Trees literally stand the test of time. the oldest tree in the world is a 5,062-year-old bristlecone pine. Climate change, however, is threatening the world’s ancient trees and wreaking havoc on some populations. California-based photographer Beth Moon has photographed ancient trees around the world since 2006. His stunning black and white images of ancient baobab trees in Madagascar, Senegal and South Africa are a tribute to endangered giants.
the baobabs from the African continent can live for over 1,500 years – one has been documented living up to 2,500 years. Trees bear fruit and provide useful bark material (which regenerates) for communities. They are famous for appearing ‘upside down’, with branches and roots spreading out. The trunks are exceptionally wide, reaching diameters of up to 46 feet.
Moon has been photographing trees, like the baobab, for over a decade. She searches for ancient trees all over the world to go out with her camera. His previous series ancient trees and Dragon’s Blood Island are just a few examples of his work and cover species that also include redwoods and yews.
In 2018, Moon heard shocking news. A 1,400-year-old baobab named Tsitakakoike had collapsed on itself. Like other members of its species, the tree has been struggle in drought conditions and the ravages of climate change. Their extensive root network cannot grab dry soil to support their weight. Losing an ancient tree is a loss to the communityand it also hit Moon hard.
“The first baobabs I photographed were in Madagascar in 2006,” Moon tells My Modern Met. “It’s hard not to fall under the spell of these gigantic, wildly eccentric trees. Over the next few years, I photographed baobab trees in Botswana and South Africa. These photographs were part of the tree portraits in the Portraits of Time series. In 2018, I started seeing disturbing global headlines… When the scientist I was in contact with wrote to me to tell me that the largest sacred baobab tree was dying, I decided to return to Madagascar. In the past 12 years, nine of the 13 oldest baobabs and five of the six largest baobabs have died. Not only is this disastrous decline unexpected, it is statistically highly unlikely. By making additional trips to Africa, I decided to make it the focus of new work.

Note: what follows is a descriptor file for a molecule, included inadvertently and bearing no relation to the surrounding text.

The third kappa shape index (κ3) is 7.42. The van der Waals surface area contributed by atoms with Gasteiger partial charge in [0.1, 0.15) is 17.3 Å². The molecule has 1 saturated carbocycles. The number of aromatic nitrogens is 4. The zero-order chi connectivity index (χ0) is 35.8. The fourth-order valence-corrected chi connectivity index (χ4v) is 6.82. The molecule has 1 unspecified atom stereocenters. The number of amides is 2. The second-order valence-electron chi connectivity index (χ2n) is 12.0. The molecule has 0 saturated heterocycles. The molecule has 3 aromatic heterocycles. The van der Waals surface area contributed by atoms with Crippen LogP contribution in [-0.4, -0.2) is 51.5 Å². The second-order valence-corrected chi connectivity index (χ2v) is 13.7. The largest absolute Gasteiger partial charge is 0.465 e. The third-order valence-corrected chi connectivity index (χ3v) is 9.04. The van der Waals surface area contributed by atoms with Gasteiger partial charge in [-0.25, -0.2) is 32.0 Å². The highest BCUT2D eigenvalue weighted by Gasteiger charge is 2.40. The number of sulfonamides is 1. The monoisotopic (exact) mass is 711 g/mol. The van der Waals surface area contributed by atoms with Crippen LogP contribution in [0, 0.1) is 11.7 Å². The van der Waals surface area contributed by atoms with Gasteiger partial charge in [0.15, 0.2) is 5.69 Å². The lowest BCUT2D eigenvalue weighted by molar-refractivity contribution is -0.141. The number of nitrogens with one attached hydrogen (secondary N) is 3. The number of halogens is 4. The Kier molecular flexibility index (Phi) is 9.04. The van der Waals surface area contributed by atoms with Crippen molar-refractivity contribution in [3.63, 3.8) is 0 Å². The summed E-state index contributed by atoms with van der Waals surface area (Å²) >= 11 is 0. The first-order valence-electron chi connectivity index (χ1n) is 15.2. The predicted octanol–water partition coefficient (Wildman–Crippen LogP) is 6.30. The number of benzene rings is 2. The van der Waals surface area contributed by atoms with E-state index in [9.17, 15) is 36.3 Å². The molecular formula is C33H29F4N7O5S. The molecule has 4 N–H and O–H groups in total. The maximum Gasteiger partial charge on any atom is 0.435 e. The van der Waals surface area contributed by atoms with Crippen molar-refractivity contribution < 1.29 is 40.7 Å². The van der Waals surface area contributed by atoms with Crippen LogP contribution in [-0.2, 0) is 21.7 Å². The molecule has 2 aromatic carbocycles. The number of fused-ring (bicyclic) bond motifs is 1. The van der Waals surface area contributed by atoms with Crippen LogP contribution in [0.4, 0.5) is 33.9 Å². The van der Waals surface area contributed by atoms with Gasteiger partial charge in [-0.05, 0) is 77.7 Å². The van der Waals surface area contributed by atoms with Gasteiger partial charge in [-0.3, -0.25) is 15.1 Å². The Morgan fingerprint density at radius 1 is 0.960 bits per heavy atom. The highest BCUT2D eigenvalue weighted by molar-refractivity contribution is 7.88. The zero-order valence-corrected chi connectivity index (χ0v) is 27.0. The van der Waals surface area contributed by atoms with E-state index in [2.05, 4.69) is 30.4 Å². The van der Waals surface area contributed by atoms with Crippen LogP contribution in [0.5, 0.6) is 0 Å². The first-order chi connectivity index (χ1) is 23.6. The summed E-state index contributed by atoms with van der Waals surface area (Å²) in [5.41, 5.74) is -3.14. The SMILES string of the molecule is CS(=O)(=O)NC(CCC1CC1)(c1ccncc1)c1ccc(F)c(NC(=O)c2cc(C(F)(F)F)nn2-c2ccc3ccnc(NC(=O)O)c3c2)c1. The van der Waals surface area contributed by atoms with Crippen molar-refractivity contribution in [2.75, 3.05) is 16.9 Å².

Taking pictures of ancient beings was not easy. “Photographing these trees was particularly difficult, largely due to their size,” says Moon. “The views are just too wide to capture in a single exposure. Often several overlapping shots were taken and then stitched together. My journey to the tree was filled with obstacles. Due to weather conditions, I was forced to take alternate paths through the forest, but this led to the discovery of trees that I had never seen before.
The effort, however, is worth it. “In the presence of old trees, it reminds me that there is still grace and beauty in the world. These thoughts lead me beyond sorrow to hope. In honoring the trees that remain, we celebrate the joy and splendor of our natural world.
Photographer Beth Moon has traveled the world photographing ancient trees, including the baobabs of Africa.
Trees can live well over 1,500 years.
Their trunks can reach 45 feet in diameter.
Climate change endangers ancient trees through drought.
Moon’s stunning images capture the beauty and fragility of the species.